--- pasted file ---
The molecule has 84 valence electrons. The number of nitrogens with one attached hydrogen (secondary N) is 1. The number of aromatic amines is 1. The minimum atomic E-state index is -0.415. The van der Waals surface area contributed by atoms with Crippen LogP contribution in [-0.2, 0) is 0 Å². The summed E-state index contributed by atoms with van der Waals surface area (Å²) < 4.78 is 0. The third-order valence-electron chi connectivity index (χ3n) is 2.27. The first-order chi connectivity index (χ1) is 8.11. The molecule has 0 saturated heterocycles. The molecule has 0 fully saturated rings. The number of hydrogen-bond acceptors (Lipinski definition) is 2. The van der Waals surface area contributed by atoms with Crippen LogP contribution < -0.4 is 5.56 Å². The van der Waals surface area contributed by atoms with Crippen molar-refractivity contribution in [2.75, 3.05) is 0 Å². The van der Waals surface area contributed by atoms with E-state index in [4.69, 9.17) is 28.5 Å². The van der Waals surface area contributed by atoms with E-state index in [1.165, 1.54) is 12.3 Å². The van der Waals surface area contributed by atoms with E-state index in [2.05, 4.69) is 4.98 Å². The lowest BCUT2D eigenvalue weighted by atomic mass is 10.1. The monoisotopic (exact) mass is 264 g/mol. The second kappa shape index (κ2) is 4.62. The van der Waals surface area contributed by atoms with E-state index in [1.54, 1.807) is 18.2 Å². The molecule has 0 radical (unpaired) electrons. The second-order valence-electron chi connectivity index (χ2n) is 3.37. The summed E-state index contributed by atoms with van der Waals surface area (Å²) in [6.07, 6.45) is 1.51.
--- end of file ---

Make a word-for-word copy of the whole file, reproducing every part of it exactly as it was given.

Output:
The molecule has 84 valence electrons. The number of nitrogens with one attached hydrogen (secondary N) is 1. The number of aromatic amines is 1. The minimum atomic E-state index is -0.415. The van der Waals surface area contributed by atoms with Crippen LogP contribution in [-0.2, 0) is 0 Å². The summed E-state index contributed by atoms with van der Waals surface area (Å²) < 4.78 is 0. The third-order valence-electron chi connectivity index (χ3n) is 2.27. The first-order chi connectivity index (χ1) is 8.11. The molecule has 0 saturated heterocycles. The molecule has 0 fully saturated rings. The number of hydrogen-bond acceptors (Lipinski definition) is 2. The van der Waals surface area contributed by atoms with Crippen LogP contribution < -0.4 is 5.56 Å². The van der Waals surface area contributed by atoms with Crippen molar-refractivity contribution in [2.75, 3.05) is 0 Å². The van der Waals surface area contributed by atoms with E-state index in [4.69, 9.17) is 28.5 Å². The van der Waals surface area contributed by atoms with E-state index in [1.165, 1.54) is 12.3 Å². The van der Waals surface area contributed by atoms with E-state index in [2.05, 4.69) is 4.98 Å². The lowest BCUT2D eigenvalue weighted by atomic mass is 10.1. The monoisotopic (exact) mass is 264 g/mol. The second kappa shape index (κ2) is 4.62. The van der Waals surface area contributed by atoms with E-state index in [1.54, 1.807) is 18.2 Å². The molecule has 0 radical (unpaired) electrons. The second-order valence-electron chi connectivity index (χ2n) is 3.37. The summed E-state index contributed by atoms with van der Waals surface area (Å²) in [6.07, 6.45) is 1.51.